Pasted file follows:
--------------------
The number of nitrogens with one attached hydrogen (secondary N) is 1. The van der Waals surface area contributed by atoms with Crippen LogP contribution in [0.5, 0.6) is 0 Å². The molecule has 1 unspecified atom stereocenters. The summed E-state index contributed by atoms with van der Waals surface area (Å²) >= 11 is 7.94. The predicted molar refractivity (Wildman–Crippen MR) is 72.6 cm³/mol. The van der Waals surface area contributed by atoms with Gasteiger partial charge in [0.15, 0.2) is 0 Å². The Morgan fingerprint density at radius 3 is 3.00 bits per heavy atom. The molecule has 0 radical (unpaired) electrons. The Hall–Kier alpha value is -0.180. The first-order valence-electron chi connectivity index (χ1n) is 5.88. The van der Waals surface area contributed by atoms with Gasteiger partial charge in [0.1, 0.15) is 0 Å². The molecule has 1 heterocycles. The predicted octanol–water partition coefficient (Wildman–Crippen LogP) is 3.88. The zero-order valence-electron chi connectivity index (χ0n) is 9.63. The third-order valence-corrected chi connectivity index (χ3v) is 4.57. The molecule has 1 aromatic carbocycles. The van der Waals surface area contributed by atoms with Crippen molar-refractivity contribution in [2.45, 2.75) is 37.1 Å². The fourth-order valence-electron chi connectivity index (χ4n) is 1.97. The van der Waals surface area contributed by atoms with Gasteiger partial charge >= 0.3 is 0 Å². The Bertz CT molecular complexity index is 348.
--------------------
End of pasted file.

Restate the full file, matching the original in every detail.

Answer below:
The number of nitrogens with one attached hydrogen (secondary N) is 1. The van der Waals surface area contributed by atoms with Crippen LogP contribution in [0.5, 0.6) is 0 Å². The molecule has 1 unspecified atom stereocenters. The summed E-state index contributed by atoms with van der Waals surface area (Å²) >= 11 is 7.94. The predicted molar refractivity (Wildman–Crippen MR) is 72.6 cm³/mol. The van der Waals surface area contributed by atoms with Gasteiger partial charge in [0.15, 0.2) is 0 Å². The Morgan fingerprint density at radius 3 is 3.00 bits per heavy atom. The molecule has 0 radical (unpaired) electrons. The Hall–Kier alpha value is -0.180. The first-order valence-electron chi connectivity index (χ1n) is 5.88. The van der Waals surface area contributed by atoms with Gasteiger partial charge in [0.1, 0.15) is 0 Å². The molecule has 1 heterocycles. The predicted octanol–water partition coefficient (Wildman–Crippen LogP) is 3.88. The zero-order valence-electron chi connectivity index (χ0n) is 9.63. The third-order valence-corrected chi connectivity index (χ3v) is 4.57. The molecule has 1 aromatic carbocycles. The van der Waals surface area contributed by atoms with Crippen molar-refractivity contribution in [2.45, 2.75) is 37.1 Å². The fourth-order valence-electron chi connectivity index (χ4n) is 1.97. The van der Waals surface area contributed by atoms with Gasteiger partial charge >= 0.3 is 0 Å². The Bertz CT molecular complexity index is 348.